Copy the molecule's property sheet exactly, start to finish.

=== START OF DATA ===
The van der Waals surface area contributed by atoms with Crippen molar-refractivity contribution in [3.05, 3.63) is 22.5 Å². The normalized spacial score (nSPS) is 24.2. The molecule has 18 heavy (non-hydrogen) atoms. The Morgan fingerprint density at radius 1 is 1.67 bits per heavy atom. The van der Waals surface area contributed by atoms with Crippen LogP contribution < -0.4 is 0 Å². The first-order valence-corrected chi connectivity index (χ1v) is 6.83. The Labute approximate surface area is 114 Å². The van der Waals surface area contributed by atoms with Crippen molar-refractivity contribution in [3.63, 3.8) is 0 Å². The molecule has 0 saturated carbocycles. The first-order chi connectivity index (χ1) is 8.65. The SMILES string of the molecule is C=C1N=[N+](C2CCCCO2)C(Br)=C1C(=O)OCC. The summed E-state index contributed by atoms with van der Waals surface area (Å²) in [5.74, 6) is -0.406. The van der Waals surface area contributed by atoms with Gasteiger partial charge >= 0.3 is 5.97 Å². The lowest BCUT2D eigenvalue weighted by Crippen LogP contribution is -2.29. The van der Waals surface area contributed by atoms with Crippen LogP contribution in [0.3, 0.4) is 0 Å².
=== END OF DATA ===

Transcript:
The van der Waals surface area contributed by atoms with Crippen molar-refractivity contribution in [3.05, 3.63) is 22.5 Å². The normalized spacial score (nSPS) is 24.2. The molecule has 18 heavy (non-hydrogen) atoms. The Morgan fingerprint density at radius 1 is 1.67 bits per heavy atom. The van der Waals surface area contributed by atoms with Crippen LogP contribution < -0.4 is 0 Å². The first-order valence-corrected chi connectivity index (χ1v) is 6.83. The Labute approximate surface area is 114 Å². The van der Waals surface area contributed by atoms with Crippen molar-refractivity contribution in [3.63, 3.8) is 0 Å². The molecule has 0 saturated carbocycles. The first-order chi connectivity index (χ1) is 8.65. The SMILES string of the molecule is C=C1N=[N+](C2CCCCO2)C(Br)=C1C(=O)OCC. The summed E-state index contributed by atoms with van der Waals surface area (Å²) in [5.74, 6) is -0.406. The van der Waals surface area contributed by atoms with Gasteiger partial charge >= 0.3 is 5.97 Å². The lowest BCUT2D eigenvalue weighted by Crippen LogP contribution is -2.29. The van der Waals surface area contributed by atoms with Crippen LogP contribution in [0.3, 0.4) is 0 Å².